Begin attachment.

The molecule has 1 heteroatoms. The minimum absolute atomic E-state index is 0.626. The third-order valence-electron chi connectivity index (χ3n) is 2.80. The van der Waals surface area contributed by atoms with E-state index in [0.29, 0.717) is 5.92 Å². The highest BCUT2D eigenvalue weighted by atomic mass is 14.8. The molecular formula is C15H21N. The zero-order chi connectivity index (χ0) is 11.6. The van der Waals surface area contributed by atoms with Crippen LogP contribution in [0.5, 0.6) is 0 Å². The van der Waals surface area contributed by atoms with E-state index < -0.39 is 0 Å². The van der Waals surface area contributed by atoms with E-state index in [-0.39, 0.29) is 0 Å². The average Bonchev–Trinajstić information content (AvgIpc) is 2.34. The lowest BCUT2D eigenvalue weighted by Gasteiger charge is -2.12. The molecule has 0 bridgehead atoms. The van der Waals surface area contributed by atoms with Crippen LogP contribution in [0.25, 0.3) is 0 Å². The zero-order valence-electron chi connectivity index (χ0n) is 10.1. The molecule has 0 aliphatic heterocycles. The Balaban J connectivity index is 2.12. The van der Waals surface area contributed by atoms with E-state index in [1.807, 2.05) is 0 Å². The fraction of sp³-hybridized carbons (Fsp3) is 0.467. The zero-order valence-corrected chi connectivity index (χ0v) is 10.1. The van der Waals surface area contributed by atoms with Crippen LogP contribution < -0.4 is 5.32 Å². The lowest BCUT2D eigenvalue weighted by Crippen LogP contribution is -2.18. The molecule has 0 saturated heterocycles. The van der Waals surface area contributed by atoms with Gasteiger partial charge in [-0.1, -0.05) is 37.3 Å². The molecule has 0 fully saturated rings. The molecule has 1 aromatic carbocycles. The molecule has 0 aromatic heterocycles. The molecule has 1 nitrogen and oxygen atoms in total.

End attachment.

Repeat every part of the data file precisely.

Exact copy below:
The molecule has 1 heteroatoms. The minimum absolute atomic E-state index is 0.626. The third-order valence-electron chi connectivity index (χ3n) is 2.80. The van der Waals surface area contributed by atoms with E-state index in [0.29, 0.717) is 5.92 Å². The highest BCUT2D eigenvalue weighted by atomic mass is 14.8. The molecular formula is C15H21N. The zero-order chi connectivity index (χ0) is 11.6. The van der Waals surface area contributed by atoms with Crippen LogP contribution in [0.5, 0.6) is 0 Å². The van der Waals surface area contributed by atoms with E-state index < -0.39 is 0 Å². The van der Waals surface area contributed by atoms with E-state index in [-0.39, 0.29) is 0 Å². The average Bonchev–Trinajstić information content (AvgIpc) is 2.34. The lowest BCUT2D eigenvalue weighted by Gasteiger charge is -2.12. The molecule has 0 bridgehead atoms. The van der Waals surface area contributed by atoms with Crippen LogP contribution in [0.25, 0.3) is 0 Å². The zero-order valence-electron chi connectivity index (χ0n) is 10.1. The molecule has 0 aliphatic heterocycles. The Balaban J connectivity index is 2.12. The van der Waals surface area contributed by atoms with E-state index in [1.807, 2.05) is 0 Å². The fraction of sp³-hybridized carbons (Fsp3) is 0.467. The zero-order valence-corrected chi connectivity index (χ0v) is 10.1. The van der Waals surface area contributed by atoms with Crippen LogP contribution < -0.4 is 5.32 Å². The lowest BCUT2D eigenvalue weighted by Crippen LogP contribution is -2.18. The molecule has 0 saturated heterocycles. The van der Waals surface area contributed by atoms with Gasteiger partial charge in [-0.1, -0.05) is 37.3 Å². The molecule has 0 fully saturated rings. The molecule has 1 aromatic carbocycles. The molecule has 0 aromatic heterocycles. The molecule has 1 nitrogen and oxygen atoms in total.